( Photo by The Packer staff )

In early January, DNO Produce’s Alex DiNovo wrote a column for The Packer about how he introduces new produce items to his kids. 

I found it fun and inspiring — not because I have children, but because I have nephews, nieces, and lots of friends with young kids of their own, and food often comes up in conversation.

My mom takes care of a 17-month-old toddler three mornings a week and he usually eats breakfast with us. His parents love cooking and trying new foods, so fruits and vegetables are a normal part of his home diet as well as at our breakfast table. 

Dates, blueberries or bananas are a typical part of his breakfast routine, but a couple of weeks ago, when I was eating my own breakfast, I thought I’d introduce him to two of my winter favorites — grapefruit and kumquats. 

As little Noah sat on my lap I ate a bite of grapefruit, and then a bite of a kumquat, and told him a little about each. Then I (very carefully) let him try them both, too. 

I grew up topping my grapefruit with sugar to combat the tart taste, but nowadays I think they’re plenty sweet on their own, so I wondered if Noah would pull a pucker-face and spit his bite out. To my surprise (and delight), he loved it and asked for more.

After another taste or two of grapefruit I tried out the kumquat. Many adults I know don’t like these tiny tart fruits at all, so I thought the baby might not be keen on them, either. But he happily chomped his small piece right down. And looked around for more.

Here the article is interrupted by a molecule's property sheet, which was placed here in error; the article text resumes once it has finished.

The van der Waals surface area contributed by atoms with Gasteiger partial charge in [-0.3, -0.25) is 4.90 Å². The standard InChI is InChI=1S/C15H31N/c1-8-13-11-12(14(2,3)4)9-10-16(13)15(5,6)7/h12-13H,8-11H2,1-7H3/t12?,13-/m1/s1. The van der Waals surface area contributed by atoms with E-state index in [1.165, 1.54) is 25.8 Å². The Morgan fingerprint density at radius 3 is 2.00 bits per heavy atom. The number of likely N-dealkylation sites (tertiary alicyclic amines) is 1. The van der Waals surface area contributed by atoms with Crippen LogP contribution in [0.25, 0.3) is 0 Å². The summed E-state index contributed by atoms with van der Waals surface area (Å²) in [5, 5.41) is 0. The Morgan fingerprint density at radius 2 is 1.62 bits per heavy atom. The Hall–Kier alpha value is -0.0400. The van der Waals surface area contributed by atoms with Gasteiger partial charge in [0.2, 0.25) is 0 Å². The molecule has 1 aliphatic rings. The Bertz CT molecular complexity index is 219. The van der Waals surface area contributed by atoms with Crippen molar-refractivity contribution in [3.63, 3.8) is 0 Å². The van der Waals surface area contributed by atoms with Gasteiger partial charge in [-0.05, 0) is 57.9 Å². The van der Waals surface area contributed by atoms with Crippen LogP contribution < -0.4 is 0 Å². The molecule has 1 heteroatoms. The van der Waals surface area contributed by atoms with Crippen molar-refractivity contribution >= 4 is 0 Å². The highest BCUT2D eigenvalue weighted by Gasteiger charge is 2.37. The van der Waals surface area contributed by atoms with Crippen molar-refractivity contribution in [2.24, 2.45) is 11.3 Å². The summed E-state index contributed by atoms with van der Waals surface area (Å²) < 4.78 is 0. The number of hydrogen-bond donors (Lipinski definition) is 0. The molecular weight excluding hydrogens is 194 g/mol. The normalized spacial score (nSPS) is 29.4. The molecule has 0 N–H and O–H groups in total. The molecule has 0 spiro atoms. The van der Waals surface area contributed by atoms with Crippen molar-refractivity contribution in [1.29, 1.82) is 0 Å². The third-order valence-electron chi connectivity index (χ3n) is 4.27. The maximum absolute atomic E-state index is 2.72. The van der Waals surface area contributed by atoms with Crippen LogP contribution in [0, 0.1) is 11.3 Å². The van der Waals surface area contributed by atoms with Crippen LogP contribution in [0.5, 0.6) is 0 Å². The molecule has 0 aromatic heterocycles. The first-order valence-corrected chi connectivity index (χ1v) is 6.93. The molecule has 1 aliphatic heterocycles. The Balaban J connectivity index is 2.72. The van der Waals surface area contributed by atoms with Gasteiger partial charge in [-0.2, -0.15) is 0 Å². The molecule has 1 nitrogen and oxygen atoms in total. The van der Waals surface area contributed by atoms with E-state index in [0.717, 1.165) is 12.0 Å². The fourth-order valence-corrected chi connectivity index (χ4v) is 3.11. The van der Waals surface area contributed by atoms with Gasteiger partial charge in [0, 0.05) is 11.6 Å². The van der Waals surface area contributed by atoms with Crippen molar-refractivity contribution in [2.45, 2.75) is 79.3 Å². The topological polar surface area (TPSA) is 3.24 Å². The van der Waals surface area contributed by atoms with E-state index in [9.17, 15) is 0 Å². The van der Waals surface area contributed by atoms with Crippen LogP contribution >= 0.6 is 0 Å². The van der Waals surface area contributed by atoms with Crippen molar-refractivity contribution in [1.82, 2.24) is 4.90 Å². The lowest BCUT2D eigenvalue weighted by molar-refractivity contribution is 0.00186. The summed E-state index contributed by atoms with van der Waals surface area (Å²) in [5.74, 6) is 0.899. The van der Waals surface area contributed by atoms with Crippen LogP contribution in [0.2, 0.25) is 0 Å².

At breakfast this week he discovered he likes pummelo, too.

As Noah is too young still for us to have a detailed conversation about his food likes and dislikes, I don’t want to read too much into his reactions, but I have to think that one of the simplest ways to introduce new fruits and vegetables to kids — especially little kids — is to let them see you eat and enjoy the items yourself. That can go a long way to “normalize” the new food and make it seem not so strange or unusual.

And sometimes kids can surprise you with what they know about or consider normal. When one of my nieces was about two, I helped her fill her plate during a baked potato dinner, and I explained what each topping was as we passed through the line. 

“Would you like some avocado?” I asked when we reached a dish of the mashed fruit. 

“That’s not avocado,” she told me matter-of-factly. “That’s huacamole!” 
And she asked for some on her potato.

Amelia Freidline is The Packer’s designer and copy chief. E-mail her at [email protected].

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